) have plus-size clothes in their lineup. But Charming Shoppes is the market leader in this niche and doesn't have much direct competition. Only one other retailer, United Retail (URGI
), focuses on plus-size apparel, but Charming Shoppes does a brisker business with about five times as much in annual sales.
FILLING A VOID. Its experience in the sector makes Charming Shoppes the best equipped to make plus-size stores work, says Dorrit Bern, its CEO, president, and chairperson. "Even though at Lane Bryant we're providing for the fashion-minded woman, we ask a second and third question: Will it look good, and will it fit?" Bern says plus-size women like to shop as much as anyone else, if not more. "But she has a hard time finding retailers that have stepped up and provided for her," Bern notes. "That's the void we have filled."
Right now, Charming Shoppes' customers can't buy via the Internet, but that capability should be available sometime this year at its Catherine's site. The company hopes to add this function to the Lane Bryant site as well. "We believe the e-commerce opportunity for Lane Bryant is big," Bern says. She says the company is also working on a Web-based shopping strategy for extremely large women -- those who have "trouble leaving the house and getting out."
The company needs to keep its shareholders happy, too, and that will depend on improving Lane Bryant's profitability. Charming Shoppes reported total sales of $1.9 billion for the fiscal year ended February 2, 2002. Same-store sales -- stores open at least one year -- slipped 4% from year-ago levels. Analysts, on average, expect the company to report earnings per share of about $0.19 for 2002 before a restructuring charge, compared with $0.49 in 2001. For the fiscal year ending Feb. 1, 2003, the company is forecasting revenues of $2.45 billion and per-share profits in the range of $0.34 to $0.36, with help from better gross margins and cost savings from the Lane Bryant acquisition.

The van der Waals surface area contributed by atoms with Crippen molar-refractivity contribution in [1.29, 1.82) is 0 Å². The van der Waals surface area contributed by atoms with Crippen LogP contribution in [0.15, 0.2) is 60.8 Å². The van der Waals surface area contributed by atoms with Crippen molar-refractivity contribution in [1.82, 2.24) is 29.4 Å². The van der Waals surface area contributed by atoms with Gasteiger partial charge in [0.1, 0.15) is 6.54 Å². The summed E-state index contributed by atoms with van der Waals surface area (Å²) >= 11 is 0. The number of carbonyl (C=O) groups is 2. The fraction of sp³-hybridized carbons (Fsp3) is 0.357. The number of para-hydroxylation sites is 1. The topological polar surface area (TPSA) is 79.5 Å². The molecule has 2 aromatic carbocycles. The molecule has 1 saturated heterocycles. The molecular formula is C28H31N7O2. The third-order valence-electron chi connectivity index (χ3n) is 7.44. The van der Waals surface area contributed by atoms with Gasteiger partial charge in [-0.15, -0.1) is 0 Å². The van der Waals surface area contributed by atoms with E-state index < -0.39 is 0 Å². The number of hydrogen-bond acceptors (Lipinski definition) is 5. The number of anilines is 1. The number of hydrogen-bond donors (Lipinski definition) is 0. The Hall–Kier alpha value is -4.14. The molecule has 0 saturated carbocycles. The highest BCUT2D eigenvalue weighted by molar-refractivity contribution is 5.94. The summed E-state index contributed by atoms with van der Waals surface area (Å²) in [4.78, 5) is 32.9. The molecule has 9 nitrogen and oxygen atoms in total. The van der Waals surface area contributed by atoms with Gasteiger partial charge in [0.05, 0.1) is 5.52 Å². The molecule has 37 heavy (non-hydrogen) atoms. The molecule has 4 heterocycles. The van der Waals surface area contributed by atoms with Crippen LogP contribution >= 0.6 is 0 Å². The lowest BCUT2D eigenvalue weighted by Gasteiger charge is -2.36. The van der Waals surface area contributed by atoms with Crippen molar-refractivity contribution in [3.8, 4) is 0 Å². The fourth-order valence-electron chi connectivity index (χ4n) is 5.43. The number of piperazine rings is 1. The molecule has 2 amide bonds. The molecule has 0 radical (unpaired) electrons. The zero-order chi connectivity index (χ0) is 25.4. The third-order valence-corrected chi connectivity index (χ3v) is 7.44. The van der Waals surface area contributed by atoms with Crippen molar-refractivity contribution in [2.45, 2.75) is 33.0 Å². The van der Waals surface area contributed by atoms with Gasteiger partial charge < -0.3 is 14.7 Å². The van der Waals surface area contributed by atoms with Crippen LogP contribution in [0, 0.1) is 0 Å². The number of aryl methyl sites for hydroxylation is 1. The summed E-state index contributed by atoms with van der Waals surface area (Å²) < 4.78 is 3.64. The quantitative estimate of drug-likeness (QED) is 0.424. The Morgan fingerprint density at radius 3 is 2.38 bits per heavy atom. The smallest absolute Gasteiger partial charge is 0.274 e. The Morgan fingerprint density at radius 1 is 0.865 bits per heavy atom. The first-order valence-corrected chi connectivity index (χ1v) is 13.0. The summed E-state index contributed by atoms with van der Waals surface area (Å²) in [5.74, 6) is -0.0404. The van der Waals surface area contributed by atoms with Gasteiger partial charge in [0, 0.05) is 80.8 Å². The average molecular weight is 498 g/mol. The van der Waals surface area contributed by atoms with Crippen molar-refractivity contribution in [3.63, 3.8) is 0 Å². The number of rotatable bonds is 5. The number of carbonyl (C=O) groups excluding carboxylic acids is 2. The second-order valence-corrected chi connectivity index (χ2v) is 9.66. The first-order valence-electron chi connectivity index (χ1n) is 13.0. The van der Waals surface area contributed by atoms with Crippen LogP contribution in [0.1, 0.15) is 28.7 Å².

MASS APPEAL? UBS Warburg analyst Richard Jaffe is doubtful that Charming Shoppes can fix what Limited couldn't. "The challenge of turning around Lane Bryant is daunting," Jaffe says. He notes that undesirable clothes have driven operating margins at the chain from 11% in 1990 to 3% in 2001. It's not easy to successfully inject energy and fun into fashion for women who are bigger "and don't generally want to be that size," says Mike Tesler, marketing instructor at Bentley College and president of Norwell (Mass.)-based consulting firm Retail Concepts.
Still, if the looks pictured on the Lane Bryant Web site and at the Fashion Week fall preview are any indication, the product mix is appealing. Tunick expects to see higher margins at Lane Bryant in 2002, with help from sales of its Venezia brand of pants and jeans, and from its lingerie line. He estimates margins in 2002 will bounce back to about 5.5%.
Should Charming Shoppes get clothes on its racks that consistently fit its customers well, the company could see a great 2002, and the stock would benefit. "The more they do well, the more it will help get plus-size merchandise in stores like Macy's," Tunick says. "They're making an aggressive attempt to say: '[Larger women] can be pretty, sexy, and wear the same things as everyone else does.'" For investors who want a unique presence in the retailing sector, Charming Shoppes could be a good fit. Tsao covers financial markets for BusinessWeek Online in New York